CILEx  vice-president Millicent Grant gave evidence to the House of Lords Constitution Committee in March during an inquiry on judicial appointments.
Robert Bourns, president of the Law Society, and Robin Allen QC, chair of the Bar Council’s equality and diversity and social mobility committee, were witnesses at the same evidence session.
The constitution committee decided to conduct the short follow-up inquiry to consider how recommendations made in its 2012 report, Judicial appointments, have been implemented, and to what effect.
Peers invited the representatives from the three main branches of the legal profession to discuss a range of issues, including judicial appointments, recruitment, applications and diversity, and the recent difficulties experienced by the Judicial Appointments Commission (JAC) in filling judicial vacancies. Questions were put about the extent to which Chartered Legal Executives are represented in the judiciary and what the Bar Council, the Law Society and CILEx were doing to encourage their members to apply for judicial posts.
Millicent Grant cited statistics demonstrating that the CILEx members are extremely diverse. Unlike other strands of the legal profession, the Chartered Institute has a large proportion of members who are women, black and minority ethnic and from non-traditional social backgrounds. These are groups that the Lord Chancellor and Secretary of State for Justice, Elizabeth Truss, has indicated need to be better represented in the judiciary.
The vice-president was able to inform the committee of plans to launch the CILEx judicial development programme, in June 2017, in Bristol. Over 200 members have registered an interest to embark on the CILEx judicial awareness programme and take part in an annual CILEx judicial awareness day.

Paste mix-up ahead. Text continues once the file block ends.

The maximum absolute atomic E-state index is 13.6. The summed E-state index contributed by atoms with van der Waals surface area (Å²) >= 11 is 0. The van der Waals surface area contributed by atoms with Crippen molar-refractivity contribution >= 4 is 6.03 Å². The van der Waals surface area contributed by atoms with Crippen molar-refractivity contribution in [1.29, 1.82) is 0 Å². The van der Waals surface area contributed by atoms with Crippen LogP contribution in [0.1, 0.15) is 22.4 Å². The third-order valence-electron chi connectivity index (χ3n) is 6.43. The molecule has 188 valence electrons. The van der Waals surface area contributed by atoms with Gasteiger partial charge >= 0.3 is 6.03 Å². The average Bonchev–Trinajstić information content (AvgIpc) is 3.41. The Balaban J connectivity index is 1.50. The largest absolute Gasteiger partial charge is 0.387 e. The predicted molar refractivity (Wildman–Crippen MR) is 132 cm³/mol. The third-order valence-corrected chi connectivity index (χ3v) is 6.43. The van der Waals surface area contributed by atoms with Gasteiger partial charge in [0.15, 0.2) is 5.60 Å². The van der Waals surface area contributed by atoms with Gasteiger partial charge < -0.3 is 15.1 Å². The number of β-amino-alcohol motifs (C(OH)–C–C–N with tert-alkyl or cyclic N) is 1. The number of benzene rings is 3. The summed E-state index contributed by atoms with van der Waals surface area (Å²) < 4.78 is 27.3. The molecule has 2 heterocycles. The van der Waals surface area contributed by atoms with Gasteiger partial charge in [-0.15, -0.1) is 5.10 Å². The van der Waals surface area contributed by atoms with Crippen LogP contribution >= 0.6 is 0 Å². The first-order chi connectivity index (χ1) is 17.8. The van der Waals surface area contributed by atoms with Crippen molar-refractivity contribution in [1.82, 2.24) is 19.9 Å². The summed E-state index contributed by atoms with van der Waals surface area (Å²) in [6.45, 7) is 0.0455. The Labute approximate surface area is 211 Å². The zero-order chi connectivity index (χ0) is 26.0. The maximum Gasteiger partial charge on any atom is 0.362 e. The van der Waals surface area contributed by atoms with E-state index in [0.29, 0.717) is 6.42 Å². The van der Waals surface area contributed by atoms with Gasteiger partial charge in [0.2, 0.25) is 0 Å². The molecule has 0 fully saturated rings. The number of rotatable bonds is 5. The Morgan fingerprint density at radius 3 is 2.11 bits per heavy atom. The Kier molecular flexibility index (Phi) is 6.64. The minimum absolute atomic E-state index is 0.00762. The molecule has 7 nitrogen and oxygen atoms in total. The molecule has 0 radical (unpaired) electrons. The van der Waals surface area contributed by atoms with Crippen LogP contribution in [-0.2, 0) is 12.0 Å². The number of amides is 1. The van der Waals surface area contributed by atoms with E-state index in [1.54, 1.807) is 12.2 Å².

At present, the most senior judicial role for which Chartered Legal Executives can apply is that of district judge. They are not yet in a position to apply for other high-ranking judicial positions. CILEx will be lobbying for this artificial barrier to be removed so, that there is parity with solicitors and barristers. It is important that Chartered Legal Executives are given the opportunity to progress in the judiciary beyond the level of district judge. Allowing this would help to make the judiciary more diverse, especially in the areas of gender, ethnicity and social mobility.
CILEx Fellows need five years’ post-qualification experience (PQE) to apply for some judicial posts. Currently, the JAC’s Judicial Work Shadowing Scheme, which is run by the Judicial Office for England and Wales, is only open to Fellows with seven years’ PQE. An analysis of CILEx membership data indicates that there are 5,281 Fellows, with seven years’ PQE, who could be eligible to apply to be part of this scheme.
Meanwhile, CILEx is working to remove the barriers in the profession that deter its members from progressing and to support those who want to apply for judicial positions, which is now a possibility that, in the past, may not have been an aspiration for Chartered Legal Executives.
Millicent Grant represents CILEx members on the JAC diversity forum and on the pre-application judicial education working party set up by the forum. Together with the Law Society, the Bar Council, the JAC and the Ministry of Justice, CILEx is working on these committees to remove barriers within the profession, improve diversity and support those interested in entering the judiciary.
A report on the Constitution Committee’s inquiry should be published in May 2017.